The Thursday of Holy Week, the week between Palm Sunday and Easter Sunday, is called Maundy Thursday. The name comes from the Latin word “mandatum” which means “commandment.” The word appears in the Latin translation of John 13:34, where Jesus said to his disciples: “A new commandment (mandatum) I give you: Love one another.” While Jesus truly did give his followers that great command on the night before Good Friday, Maundy Thursday is most memorable for its “suppers.”

Many people are familiar with Leonardo Da Vinci’s painting The Last Supper. In that work of art, Da Vinci portrays the Lord Jesus gathered with his disciples to celebrate the Passover. The Passover meal was an annual festival in Israel held to commemorate how God at the time of Moses delivered Israel from slavery in Egypt. Exodus 12 tells how God, to protect his people from death in Egypt, instructed every Israelite household to take an unblemished year-old male lamb and slaughter it. The Israelites were to paint the blood of the lamb on the doorposts of their homes, and roast the lamb whole and eat it. God promised that when he saw the blood of lambs marking the homes of the Israelites, he would “pass over” their homes and spare them from the death coming upon Egypt.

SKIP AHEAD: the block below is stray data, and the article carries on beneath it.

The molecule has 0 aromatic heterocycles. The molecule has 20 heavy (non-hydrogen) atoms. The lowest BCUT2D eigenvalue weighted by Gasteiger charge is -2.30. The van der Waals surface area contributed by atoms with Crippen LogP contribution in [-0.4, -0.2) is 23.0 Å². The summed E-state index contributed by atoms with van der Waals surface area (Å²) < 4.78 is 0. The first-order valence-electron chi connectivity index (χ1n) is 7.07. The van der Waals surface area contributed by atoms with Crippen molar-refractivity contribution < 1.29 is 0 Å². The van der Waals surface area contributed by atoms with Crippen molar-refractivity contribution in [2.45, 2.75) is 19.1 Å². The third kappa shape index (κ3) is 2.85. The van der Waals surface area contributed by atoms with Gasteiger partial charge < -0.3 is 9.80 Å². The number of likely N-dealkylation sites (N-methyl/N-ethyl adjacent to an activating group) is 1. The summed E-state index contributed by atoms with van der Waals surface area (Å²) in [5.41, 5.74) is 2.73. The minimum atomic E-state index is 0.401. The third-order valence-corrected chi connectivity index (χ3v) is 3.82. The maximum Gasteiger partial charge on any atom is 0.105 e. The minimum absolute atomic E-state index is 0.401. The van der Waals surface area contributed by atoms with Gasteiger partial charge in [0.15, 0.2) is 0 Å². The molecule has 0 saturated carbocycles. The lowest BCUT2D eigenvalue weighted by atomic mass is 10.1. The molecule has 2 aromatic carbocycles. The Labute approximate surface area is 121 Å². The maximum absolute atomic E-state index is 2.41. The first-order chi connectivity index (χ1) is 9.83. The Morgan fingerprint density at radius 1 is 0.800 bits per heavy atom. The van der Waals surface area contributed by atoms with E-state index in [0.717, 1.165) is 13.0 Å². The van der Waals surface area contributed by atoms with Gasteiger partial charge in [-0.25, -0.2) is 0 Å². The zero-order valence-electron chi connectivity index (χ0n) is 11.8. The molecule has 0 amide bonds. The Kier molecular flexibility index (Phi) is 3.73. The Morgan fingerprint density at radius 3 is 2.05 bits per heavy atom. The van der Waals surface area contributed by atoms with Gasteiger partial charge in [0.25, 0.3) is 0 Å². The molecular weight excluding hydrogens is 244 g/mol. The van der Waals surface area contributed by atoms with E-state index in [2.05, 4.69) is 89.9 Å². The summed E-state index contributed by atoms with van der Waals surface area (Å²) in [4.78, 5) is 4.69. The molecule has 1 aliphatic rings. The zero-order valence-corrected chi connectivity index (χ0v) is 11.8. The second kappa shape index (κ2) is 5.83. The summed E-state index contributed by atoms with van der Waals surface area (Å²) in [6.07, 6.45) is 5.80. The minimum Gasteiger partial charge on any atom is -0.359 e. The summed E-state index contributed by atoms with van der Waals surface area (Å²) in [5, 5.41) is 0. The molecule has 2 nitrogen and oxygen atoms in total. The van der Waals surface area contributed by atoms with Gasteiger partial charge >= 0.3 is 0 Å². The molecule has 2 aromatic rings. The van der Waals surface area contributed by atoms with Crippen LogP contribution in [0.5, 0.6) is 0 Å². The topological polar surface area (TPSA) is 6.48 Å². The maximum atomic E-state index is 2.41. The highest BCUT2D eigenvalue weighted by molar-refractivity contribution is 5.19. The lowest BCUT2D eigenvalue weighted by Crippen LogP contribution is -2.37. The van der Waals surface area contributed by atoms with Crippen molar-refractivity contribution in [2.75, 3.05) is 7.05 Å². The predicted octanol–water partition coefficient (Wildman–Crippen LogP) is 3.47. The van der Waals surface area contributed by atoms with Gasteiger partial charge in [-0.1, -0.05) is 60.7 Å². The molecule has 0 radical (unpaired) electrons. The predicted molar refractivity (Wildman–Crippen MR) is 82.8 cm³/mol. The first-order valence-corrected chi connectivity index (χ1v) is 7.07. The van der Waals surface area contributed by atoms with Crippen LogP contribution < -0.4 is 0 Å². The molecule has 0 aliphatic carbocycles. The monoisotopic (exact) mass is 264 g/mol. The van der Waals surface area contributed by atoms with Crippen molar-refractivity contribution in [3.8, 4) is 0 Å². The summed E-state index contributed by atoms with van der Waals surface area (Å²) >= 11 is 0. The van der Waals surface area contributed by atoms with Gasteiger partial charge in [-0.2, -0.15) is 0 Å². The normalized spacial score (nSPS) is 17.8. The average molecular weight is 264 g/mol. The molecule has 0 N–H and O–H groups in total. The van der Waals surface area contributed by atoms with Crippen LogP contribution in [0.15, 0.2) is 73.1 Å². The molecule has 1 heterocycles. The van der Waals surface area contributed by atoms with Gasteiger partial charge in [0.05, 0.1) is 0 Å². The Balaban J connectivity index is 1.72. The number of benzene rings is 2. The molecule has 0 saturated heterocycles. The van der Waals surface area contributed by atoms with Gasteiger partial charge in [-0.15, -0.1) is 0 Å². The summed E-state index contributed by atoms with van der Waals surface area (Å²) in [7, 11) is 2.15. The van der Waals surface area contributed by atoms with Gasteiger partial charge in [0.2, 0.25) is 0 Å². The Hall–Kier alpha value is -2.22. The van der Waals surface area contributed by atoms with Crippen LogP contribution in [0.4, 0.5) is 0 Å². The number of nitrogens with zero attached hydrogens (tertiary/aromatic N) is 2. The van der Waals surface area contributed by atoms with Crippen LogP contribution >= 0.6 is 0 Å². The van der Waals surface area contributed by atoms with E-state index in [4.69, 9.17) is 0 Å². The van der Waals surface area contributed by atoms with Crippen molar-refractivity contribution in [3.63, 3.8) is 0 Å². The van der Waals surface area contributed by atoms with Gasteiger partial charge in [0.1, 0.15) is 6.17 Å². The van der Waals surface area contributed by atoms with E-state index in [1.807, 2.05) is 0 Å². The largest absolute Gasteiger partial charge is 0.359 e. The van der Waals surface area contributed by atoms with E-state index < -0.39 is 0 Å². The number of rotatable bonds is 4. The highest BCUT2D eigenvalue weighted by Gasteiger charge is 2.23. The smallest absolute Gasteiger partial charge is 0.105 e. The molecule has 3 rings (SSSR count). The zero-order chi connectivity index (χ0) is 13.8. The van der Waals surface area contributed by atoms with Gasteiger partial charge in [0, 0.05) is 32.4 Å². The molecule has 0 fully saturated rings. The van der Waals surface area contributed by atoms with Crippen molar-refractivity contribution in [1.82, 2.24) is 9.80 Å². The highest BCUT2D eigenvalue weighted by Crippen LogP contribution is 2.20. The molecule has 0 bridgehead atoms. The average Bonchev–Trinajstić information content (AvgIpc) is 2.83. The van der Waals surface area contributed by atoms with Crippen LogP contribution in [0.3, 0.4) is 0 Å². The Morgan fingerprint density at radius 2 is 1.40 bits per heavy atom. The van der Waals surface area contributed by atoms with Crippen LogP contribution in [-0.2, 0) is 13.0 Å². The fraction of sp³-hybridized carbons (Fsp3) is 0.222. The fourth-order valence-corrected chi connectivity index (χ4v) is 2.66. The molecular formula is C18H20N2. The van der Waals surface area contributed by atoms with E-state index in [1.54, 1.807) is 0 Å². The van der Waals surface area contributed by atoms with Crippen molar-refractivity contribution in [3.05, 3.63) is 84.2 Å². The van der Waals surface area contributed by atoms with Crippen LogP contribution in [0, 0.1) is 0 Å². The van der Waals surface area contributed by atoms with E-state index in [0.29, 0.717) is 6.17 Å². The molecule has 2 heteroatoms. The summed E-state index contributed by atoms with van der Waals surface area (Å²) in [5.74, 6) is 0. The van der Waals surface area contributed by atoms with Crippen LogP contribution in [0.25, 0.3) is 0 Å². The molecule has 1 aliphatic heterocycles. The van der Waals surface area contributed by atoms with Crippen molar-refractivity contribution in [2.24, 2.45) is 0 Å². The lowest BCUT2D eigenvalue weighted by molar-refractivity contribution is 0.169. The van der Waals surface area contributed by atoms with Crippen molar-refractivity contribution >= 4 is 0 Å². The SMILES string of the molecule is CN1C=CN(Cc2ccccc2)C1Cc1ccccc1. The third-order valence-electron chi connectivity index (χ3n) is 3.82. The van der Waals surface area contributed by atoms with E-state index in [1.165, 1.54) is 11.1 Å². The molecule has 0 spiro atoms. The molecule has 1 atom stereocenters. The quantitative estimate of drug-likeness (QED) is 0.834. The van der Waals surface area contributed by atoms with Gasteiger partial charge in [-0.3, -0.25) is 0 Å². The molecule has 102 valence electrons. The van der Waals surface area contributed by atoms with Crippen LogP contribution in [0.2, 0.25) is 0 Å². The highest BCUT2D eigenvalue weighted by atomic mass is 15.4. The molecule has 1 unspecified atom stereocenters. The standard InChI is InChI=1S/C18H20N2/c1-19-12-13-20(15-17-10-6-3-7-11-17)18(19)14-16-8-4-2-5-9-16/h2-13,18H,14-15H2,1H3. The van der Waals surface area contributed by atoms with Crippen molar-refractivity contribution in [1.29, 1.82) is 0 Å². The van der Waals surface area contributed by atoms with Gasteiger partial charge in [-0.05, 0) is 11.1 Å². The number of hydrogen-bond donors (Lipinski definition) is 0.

The Passover meal foreshadowed a far greater deliverance from a far worse slavery through a much better lamb. Just as God saw the people of Israel living as slaves in Egypt and doomed to die there, so he saw all people living as slaves to sin and doomed to die in that slavery eternally. But God had a plan to deliver his people. That plan also focused on a lamb, but not one from the flocks of Israel. This Lamb was God’s own Lamb, his own dear Son Jesus Christ. This Lamb would deliver a world of sinners from their slavery to sin by shedding his blood.